The German Commission for UNESCO, acting on behalf of the German Federal Government, is responsible for all questions relating to the use of the logo, including the signet, the name and acronym of UNESCO as well as the signets of UNESCO conventions and programmes.

The German Commission for UNESCO pursues its objectives concerning World Heritage in close coordination with all key stakeholders of Germany's federal and state governments, and with civil society. In this context, close cooperation with the Representative for World Heritage of the Standing Conference of the Ministers of Education and Cultural Affairs of the Länder is of particular significance. The activities of the German Commission for UNESCO can be explored here.


World Heritage Sites in Germany

The agencies responsible for managing World Heritage properties comprise all the authorised public bodies which form the site’s administrative system, as designated in the nomination dossier. The site’s management system keeps in close contact with the responsible Ministry of the respective Land, especially when it comes to questions concerning the protection and conservation of the site. According to the Operational Guidelines for the Implementation of the World Heritage Convention, all World Heritage sites are called upon to communicate their Outstanding Universal Value to the public and to offer educational programmes, especially for children and adolescents.


Civil Society

As with other aspects of societal life in Germany, civil society involvement in the topic of protection of monuments and nature has a broad base. The UNESCO World Heritage Convention, too, benefits from these circumstances. Especially in situations of conflicting interests, it becomes clear that members of the public take an active interest in “their” World Heritage. Time and again, citizens' initiatives are formed when local communities see “their” World Heritage site threatened by development or other measures.

Apart from civil engagement, the main advocates of World Heritage are non-governmental organisations such as the German National Committee of ICOMOS, Europa Nostra or the Nature and Biodiversity Conservation Union (NABU). Besides these, there are numerous associations dedicated to individual World Heritage sites. Many World Heritage sites in Germany have also set up their own foundations for the conservation of the site, providing information about their World Heritage site and acquiring funds for its maintenance. All these civil society initiatives contribute to the vitality and constant renewal of the World Heritage concept. For all of these players, the German Commission for UNESCO is the first point of contact.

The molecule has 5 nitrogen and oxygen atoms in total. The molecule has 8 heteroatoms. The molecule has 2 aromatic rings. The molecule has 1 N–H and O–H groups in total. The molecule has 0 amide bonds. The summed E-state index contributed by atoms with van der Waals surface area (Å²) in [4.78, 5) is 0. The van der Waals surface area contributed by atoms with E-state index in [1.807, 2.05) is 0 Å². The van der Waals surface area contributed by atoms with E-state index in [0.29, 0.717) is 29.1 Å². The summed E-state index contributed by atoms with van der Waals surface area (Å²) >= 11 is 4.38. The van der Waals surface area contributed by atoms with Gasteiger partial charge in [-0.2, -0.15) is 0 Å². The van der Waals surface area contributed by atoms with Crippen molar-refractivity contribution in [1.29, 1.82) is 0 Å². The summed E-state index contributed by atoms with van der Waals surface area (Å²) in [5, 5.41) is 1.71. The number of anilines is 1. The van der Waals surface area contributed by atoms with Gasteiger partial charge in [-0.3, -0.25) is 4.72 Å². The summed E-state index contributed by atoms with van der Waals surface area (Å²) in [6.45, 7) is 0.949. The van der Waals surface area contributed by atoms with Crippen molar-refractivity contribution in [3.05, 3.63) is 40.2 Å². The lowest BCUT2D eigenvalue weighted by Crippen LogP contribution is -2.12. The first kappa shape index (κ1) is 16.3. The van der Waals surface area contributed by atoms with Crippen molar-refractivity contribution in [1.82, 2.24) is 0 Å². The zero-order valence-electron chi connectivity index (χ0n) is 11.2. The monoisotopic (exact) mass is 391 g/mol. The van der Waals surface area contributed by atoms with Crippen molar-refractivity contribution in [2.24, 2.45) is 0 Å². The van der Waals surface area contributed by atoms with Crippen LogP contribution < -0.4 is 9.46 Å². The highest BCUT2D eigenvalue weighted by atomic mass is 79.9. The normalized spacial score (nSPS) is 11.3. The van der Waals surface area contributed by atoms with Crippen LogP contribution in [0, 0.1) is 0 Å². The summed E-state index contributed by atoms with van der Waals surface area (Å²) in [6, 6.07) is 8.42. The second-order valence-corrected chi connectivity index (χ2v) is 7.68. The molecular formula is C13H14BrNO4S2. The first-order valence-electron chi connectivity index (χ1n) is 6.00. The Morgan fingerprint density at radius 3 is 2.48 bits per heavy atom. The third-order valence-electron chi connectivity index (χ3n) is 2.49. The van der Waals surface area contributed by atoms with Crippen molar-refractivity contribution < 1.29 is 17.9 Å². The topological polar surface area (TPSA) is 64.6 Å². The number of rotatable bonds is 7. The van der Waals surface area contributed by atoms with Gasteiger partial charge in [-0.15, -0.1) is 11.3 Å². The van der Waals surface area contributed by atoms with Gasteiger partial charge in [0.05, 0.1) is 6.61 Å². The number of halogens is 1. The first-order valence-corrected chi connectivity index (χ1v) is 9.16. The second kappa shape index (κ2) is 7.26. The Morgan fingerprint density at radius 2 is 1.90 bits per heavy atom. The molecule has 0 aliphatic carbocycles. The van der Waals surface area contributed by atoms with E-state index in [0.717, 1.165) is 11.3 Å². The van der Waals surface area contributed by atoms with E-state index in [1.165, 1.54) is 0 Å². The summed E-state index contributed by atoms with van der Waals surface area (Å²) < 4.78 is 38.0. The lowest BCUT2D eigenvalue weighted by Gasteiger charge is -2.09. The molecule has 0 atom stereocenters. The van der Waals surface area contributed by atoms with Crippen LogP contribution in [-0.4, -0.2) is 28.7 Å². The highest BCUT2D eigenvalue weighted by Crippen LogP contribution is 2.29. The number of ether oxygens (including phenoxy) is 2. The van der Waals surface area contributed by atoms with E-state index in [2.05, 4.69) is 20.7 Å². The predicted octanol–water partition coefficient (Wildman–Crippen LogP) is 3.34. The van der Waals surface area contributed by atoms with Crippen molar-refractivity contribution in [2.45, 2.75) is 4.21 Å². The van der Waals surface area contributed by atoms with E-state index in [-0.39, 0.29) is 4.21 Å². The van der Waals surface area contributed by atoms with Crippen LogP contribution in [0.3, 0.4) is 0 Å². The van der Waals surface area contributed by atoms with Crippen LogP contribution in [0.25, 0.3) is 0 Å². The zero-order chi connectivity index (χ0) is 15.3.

German World Heritage Sites Association

Founded in 2001, the German World Heritage Sites Association is a registered association based in Quedlinburg (Germany). It is a forum for German World Heritage sites and their respective tourist organisations. It aims to increase awareness of Germany’s World Heritage sites and to provide advice on matters of tourist marketing – with a special emphasis on sustainable tourism. Moreover, increasing emphasis is being placed on networking with other World Heritage associations at the European level in order to position the associations as important civil society players when it comes to national and European World Heritage. The association collaborates closely with the German Commission for UNESCO.

German World Heritage Sites Association

Additional article

European Cooperation
Teilnehmde des 3. Treffens der Europäischen Welterbestätten-Vereine in Lübeck

Our Contribution

European Cooperation

Heritage is crucial for the European idea. Through cultural heritage, especially, people discover their shared history and learn from the past. In order to understand World Heritage sites not only as national entities, isolated from each other, but as vital parts of a larger picture which transcends national boundaries, the focus on links between cultures is becoming increasingly important.